The study referred to this area of Baltimore (and other studied neighborhoods in D.C., NYC, and Chicago) as black holes of poverty. The gravity of these areas worked in such a way as to collapse in on its residents. It is, the article argued, almost impossible for people to free themselves from these areas.
Support for this theory has gotten support from an unusual place: the NBA. It has long been the story that the NBA is full of poor kids who have pulled themselves out of poverty by leveraging their athletic abilities. It is a story that keeps kids playing at playgrounds across the country. And with its collection of heavily tattooed black men, the NBA would seem the poster league for this kind of Alger Hiss Sports story. Yet recent analysis has called this rags to riches story as bogus as the ones Hiss peddled. In fact the overwhelming number of black men in the NBA come from middle class families. The authors of the story pointed to time, money, as well as behavioral differences as being the deciding factors which doom the poor to a lifetime remembering high school stardom (as opposed to living college and pro dreams) [editors note: you can find the link in my twitter feed].
Poverty and wealth are not just descriptors of one’s bank account. They can often be a mindset in and of itself. Chalk one up for irony because in a post arguing this very point, Ramsey did not take his own argument to its fullest definition.
For one thing when one’s survival is on the line, and subsistence living is the norm, there is little time for anything beyond surviving. For another children who grow up in these conditions show many of the same long term difficulties and psychological problems as abuse survivors and war veterans (in terms of a PTSD effects and atrocious coping strategies). The stress and lack that fills their loves actually works to inhibit their ability to grow, mature, and develop the kind of life skills needed to get a college degree or hold down a good job.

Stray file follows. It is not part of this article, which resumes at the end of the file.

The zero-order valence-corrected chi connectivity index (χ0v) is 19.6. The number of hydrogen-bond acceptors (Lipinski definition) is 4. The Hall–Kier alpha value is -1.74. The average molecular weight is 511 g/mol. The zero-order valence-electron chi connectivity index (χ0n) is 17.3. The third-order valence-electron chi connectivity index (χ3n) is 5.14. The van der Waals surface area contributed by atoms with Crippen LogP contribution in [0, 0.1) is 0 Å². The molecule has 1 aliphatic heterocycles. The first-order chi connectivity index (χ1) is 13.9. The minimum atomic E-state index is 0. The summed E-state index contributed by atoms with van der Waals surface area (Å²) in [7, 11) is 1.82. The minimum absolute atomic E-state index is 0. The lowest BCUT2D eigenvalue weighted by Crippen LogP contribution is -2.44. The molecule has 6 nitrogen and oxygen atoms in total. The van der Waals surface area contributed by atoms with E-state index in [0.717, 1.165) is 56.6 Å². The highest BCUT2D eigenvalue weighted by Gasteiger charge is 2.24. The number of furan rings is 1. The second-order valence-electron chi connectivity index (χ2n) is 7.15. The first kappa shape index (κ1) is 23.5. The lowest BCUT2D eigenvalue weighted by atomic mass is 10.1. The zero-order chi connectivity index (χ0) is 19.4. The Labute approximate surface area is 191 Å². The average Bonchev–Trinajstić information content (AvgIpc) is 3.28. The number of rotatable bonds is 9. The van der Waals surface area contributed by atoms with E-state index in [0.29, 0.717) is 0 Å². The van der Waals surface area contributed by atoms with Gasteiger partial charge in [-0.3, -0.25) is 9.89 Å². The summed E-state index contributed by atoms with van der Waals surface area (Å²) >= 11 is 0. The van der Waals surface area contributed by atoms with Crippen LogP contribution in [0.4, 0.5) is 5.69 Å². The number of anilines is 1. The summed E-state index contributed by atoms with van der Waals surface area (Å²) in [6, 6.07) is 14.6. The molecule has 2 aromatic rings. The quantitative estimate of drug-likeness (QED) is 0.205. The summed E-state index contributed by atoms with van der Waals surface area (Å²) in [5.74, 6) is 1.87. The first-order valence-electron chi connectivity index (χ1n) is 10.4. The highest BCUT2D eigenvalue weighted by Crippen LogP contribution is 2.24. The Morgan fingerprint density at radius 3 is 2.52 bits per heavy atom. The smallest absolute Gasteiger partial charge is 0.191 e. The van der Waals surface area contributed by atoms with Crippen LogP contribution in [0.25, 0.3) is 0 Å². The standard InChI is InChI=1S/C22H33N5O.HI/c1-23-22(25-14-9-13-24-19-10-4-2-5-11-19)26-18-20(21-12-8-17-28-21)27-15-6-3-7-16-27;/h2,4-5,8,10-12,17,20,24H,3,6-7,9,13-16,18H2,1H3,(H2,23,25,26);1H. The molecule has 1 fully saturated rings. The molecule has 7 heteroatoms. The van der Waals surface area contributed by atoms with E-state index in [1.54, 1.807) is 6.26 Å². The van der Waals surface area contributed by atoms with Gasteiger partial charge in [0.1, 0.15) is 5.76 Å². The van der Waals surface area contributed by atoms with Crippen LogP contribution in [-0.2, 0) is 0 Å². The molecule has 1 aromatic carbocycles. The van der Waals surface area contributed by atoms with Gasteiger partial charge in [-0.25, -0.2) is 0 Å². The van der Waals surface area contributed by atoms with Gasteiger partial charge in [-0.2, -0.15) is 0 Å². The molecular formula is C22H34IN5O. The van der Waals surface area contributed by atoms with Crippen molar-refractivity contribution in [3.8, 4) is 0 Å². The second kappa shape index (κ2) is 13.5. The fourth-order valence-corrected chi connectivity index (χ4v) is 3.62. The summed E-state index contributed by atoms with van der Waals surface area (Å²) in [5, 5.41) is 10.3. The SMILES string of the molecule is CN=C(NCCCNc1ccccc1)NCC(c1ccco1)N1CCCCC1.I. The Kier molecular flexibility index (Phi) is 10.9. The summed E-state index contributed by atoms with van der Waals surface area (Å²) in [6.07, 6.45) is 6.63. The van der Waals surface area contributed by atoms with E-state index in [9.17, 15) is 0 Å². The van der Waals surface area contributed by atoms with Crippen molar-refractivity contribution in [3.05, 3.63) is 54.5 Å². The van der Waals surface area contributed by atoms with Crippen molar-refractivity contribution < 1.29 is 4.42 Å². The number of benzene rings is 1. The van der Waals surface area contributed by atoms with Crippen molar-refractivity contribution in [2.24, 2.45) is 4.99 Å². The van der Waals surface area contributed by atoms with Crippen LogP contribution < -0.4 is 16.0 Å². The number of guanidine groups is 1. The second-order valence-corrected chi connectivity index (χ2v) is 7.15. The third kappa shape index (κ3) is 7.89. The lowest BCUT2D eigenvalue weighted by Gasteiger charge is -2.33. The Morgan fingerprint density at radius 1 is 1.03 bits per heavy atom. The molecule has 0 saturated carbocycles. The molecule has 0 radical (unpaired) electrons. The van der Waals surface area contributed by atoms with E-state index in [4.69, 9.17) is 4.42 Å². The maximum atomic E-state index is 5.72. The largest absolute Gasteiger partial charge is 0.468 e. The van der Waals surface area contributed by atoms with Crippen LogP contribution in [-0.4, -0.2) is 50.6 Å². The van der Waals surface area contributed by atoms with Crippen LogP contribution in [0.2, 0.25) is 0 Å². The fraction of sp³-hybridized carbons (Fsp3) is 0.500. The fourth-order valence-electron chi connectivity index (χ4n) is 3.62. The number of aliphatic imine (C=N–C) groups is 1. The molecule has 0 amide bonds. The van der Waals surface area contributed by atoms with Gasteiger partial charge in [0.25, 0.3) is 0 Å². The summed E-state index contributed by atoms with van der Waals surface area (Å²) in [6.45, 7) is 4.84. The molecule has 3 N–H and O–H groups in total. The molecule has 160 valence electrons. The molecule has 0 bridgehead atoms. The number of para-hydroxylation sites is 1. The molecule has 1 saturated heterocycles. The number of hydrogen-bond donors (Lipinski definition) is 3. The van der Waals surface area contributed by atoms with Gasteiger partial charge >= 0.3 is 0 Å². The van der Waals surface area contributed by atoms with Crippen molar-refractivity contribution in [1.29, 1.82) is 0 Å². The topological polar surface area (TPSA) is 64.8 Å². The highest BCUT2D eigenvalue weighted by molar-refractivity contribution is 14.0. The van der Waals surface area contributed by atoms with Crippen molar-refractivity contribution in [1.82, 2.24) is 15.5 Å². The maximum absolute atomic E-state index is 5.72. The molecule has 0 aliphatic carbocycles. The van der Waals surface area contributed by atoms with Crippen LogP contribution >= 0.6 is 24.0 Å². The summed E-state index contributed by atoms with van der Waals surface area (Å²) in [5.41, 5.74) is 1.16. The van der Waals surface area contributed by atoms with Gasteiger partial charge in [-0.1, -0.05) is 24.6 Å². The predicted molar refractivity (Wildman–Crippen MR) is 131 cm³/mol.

This lack of the time to read, the money to buy non-essentials like books, and the safe space to develop good habits may have more to do with Ramsey’s statistics than any overt literal reduction of the stats would lead one to assume. What we are looking at is a complicated multi-layered problem needing a variety of solutions and not one that can be solved by creating and maintaining a checklist (which BTdubs the kist argues poor people can’t get right anyway).
And this is the problem for many with Ramsey’s post and the attitude with which he responded to the criticism of his post. Rather than being an ‘of course’ moment, of the face palm variety the post highlighted a set of assumptions all too common and which cause many of us to have a different kind of face palm moment.
At best the post showed a lack of understanding both the many benefits and blessings in Ramsey’s life as well as a lack of empathy for the challenges involved in being born to a poor family. At it’s best the post showed a remarkable lack of the kind of complex thinking which Ramsey seemed to be calling (irony, thou are a cruel witch).